- The Washington Times - Saturday, February 7, 2004

The doughnuts are chugging along, rolling over a conveyor belt, through a vat of boiling shortening, under a coating of sugar and ultimately into the tummies of the children awaiting their arrival.

Welcome to Krispy Kreme Doughnuts’ new Rockville store, where visitors can watch and learn how their favorite morning snack is made. Patrons can drop in at any time and sit at a table while watching the doughnut-making process.

They can also call ahead to arrange for a manager give a short presentation about doughnut making in general and the Krispy Kreme company in particular.

Either way, the visit usually ends by biting into the finished product: a warm, fresh doughnut.

A group of home-schoolers in kindergarten through third grade visited the store one recent Wednesday. The children go on field trips together through the Covenant Life Church of Gaithersburg’s Family Schools program.

“We love Krispy Kreme,” says Nancy Blackburn of Kensington, who brought her sons, Jordan, 7, and Austin, 2, on the field trip. “They were looking forward to this for days. My husband was going to take off work to come here because he likes them so much.”

The home-school group recently visited a Chevys Fresh Mex Restaurant, and next month will head to Whole Foods Market for other behind-the-scenes looks at their favorite foods.

“It’s one thing to read about these things, but any time you can see the process, it’s educational,” Mrs. Blackburn says.

Krispy Kreme Assistant General Manager Karen Brummett started out the visit by taking a poll. “How many of you like doughnuts?” she asked the children. “What’s your favorite kind? Who likes chocolate doughnuts?”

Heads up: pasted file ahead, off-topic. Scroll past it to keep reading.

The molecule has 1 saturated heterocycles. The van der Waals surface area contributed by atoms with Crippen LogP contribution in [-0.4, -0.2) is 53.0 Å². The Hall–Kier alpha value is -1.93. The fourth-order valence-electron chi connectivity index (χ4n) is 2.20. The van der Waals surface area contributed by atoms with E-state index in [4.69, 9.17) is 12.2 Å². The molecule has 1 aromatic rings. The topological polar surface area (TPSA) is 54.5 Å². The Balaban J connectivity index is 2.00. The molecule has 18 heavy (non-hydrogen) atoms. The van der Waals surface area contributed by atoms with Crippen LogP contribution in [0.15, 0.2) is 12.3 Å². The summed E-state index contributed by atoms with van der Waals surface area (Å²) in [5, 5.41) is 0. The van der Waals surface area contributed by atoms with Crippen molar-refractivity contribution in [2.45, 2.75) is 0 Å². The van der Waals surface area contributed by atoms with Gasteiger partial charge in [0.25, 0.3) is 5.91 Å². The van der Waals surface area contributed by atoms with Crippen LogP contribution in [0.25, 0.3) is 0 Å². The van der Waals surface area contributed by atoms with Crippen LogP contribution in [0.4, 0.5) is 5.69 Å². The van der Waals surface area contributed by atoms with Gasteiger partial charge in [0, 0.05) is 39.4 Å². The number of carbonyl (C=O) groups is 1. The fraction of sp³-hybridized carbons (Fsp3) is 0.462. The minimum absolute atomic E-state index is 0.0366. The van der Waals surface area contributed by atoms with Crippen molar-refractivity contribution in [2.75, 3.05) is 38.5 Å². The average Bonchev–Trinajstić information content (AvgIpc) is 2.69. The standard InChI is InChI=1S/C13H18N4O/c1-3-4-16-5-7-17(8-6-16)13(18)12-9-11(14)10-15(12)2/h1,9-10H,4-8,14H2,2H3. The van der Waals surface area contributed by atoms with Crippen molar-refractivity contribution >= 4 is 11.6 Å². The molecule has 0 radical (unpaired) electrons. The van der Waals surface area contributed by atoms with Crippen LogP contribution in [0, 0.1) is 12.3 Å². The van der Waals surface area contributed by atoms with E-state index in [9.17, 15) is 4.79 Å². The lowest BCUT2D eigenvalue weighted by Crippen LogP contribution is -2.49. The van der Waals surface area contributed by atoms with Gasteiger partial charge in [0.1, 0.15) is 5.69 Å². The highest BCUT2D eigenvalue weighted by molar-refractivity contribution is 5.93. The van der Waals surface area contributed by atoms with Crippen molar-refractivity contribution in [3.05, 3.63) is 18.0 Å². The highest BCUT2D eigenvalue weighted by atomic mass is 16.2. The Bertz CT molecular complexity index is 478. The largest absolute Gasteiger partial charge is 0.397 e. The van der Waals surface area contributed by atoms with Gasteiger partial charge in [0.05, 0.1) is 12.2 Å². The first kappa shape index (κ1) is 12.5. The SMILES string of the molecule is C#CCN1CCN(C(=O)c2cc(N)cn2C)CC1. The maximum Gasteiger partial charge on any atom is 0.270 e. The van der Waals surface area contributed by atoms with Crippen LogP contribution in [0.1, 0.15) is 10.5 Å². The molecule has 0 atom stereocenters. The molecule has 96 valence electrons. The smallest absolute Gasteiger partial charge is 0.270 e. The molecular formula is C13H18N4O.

There was no shortage of hands on any of the questions.

“Did you ever see mom cook at home?” she asked the group. “Making doughnuts is very similar to making a cake. We take mix, flour, sugar and yeast, and mix it together in a big mixing bowl.”

As the children peered through the glass at the doughnut machinery at work, Ms. Brummett explained how the large ball of dough is pushed through an air-pressure extruder to make perfect, individual doughnuts.

The doughnuts are then placed on a tall proofing box, where they ride up and down in plain sight. The heat and humidity there make the doughnuts rise.

After that, the raised doughnuts take a dip in the vat of hot vegetable shortening. Ms. Brummett points out the flipping arm, which flips the doughnuts over so they get evenly brown on both sides.

Finally, the doughnuts take a trip under a waterfall of warm sugar glaze to make basic glazed doughnuts. Of course, some doughnuts are whisked away for more finishing touches such as chocolate or sprinkles.

Children can get into the spirit of the doughnut-making operation by donning the paper hats that Krispy Kreme workers wear.

And, of course, the highlight of the trip is the finished product. The Covenant Life group sat down to a box of complimentary — and now educational — doughnuts.

When you go:

WHAT: Krispy Kreme Doughnuts

LOCATION: 14919 Shady Grove Road, Rockville

DIRECTIONS: Take Route 270 North to Exit 6B. (West Montgomery Avenue). Left on Darnestown Road. Right on Shady Grove Road.

HOURS: Mornings are the best time to see the doughnut-making operation

ADMISSION: Free

PARKING: Plenty of free parking in shopping center parking lot.

NOTES: Visitors to Krispy Kreme can drop in for a doughnut and an impromptu look at the doughnut-making process, or they can schedule a group visit with the store manager. Group tours include a supply of paper hats and complimentary doughnuts. The company’s Alexandria store, located at 6328 Richmond Highway, also has tours of its doughnut-making operation.

INFORMATION: Phone: 240/453-0334 or www.krispykreme.com.


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